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Note to Self: Avoid Bulk SMS
SMS is a ridiculous system of messaging. While I appreciate the simplicity and the limited characters (because it encourages short, concise messages); everything else about it feels archaic and cumbersome. The most obvious complaint is the cost. It is basically free to the carriers, but they charge extra for it, and god forbid you go over your allotted monthly messages if you don’t have an unlimited plan.
Beyond the end-user perspective, I now much more passionately loathe the texting system after spending countless hours baking it in as an integral part of a mobile application.
Bulk SMS is a joke. Companies who provide these services all seem to have terrible websites that are difficult to navigate. They also force you through an application process that makes any local Department of Motor Vehicles look like a well-oiled machine. After submitting an application, we were rejected over and over because the application did not meet guidelines that were not clearly written, or not written at all. After several (gasp) months, our application had been approved by all but AT&T, who kept our application in limbo for another four months. After about 11 months, we had to completely update our program details and terms of service to meet new application guidelines that did not exist a year ago.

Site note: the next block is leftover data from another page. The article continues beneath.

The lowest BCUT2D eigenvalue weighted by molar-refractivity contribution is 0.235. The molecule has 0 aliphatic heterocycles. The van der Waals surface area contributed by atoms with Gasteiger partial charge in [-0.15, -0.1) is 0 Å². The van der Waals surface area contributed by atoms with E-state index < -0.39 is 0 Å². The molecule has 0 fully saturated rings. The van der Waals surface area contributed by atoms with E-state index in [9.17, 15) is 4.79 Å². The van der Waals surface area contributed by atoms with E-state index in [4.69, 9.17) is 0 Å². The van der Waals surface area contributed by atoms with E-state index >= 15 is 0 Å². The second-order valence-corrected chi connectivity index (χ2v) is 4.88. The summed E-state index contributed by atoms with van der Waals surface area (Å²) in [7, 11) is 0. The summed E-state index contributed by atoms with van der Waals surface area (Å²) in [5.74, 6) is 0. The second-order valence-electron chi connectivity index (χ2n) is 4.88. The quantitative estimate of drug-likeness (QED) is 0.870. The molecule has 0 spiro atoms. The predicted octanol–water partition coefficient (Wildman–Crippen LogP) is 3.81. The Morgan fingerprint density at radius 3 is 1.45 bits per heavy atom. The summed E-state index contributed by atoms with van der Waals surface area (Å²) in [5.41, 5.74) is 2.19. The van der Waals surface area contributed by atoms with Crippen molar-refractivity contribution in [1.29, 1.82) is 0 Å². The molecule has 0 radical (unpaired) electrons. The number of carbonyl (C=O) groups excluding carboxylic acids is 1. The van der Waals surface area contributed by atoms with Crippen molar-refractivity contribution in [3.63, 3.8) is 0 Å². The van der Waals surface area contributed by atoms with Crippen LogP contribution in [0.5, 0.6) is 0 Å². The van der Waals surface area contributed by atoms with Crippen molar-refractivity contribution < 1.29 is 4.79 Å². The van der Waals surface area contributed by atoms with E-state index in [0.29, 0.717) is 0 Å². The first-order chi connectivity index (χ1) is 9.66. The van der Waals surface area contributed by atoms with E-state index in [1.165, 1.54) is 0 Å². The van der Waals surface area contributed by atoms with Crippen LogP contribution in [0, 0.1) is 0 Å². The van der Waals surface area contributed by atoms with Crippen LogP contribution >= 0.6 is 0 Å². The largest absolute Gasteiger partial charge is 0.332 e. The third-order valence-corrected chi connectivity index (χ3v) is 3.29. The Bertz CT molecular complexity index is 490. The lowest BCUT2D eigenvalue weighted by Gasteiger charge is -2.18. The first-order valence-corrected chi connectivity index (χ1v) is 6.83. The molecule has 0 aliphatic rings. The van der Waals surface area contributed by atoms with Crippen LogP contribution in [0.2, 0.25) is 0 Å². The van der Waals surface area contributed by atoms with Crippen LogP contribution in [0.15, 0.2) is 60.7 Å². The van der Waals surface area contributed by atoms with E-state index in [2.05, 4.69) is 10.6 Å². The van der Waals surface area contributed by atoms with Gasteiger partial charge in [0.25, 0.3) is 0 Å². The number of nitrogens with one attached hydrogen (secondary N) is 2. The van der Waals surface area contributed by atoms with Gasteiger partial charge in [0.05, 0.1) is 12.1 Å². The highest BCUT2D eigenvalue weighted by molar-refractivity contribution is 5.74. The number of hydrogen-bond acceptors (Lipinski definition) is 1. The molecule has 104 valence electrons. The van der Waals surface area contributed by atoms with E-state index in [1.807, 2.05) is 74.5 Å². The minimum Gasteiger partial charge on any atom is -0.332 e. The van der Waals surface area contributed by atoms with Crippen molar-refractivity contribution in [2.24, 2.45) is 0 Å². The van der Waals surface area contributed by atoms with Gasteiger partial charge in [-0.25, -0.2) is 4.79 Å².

I don’t entirely blame the companies providing bulk SMS APIs. The carriers are propping up this antiquated system of text messaging, presumably to maximize their profits with a mediocre (at best) service. The are not interested in helping bulk messaging services, because there is little (if any) money to be made compared with millions of teens who burn thru 25cent messages like breath mints during the prom. So I’m sure they are not putting a lot of time and money into getting new bulk services approved and running.
My advice, if you are thinking about building something that uses SMS as a core part of the service, re-think it. If you really want to use SMS as a supplement to your application, make sure you don’t depend on it. But really, you should avoid it entirely from the start. It will save you headaches, time, money and many “are you f%#king kidding me?!” moments.
In the worst case, relying on bulk SMS services could delay release of your product by so long that you might be out of business before launch day.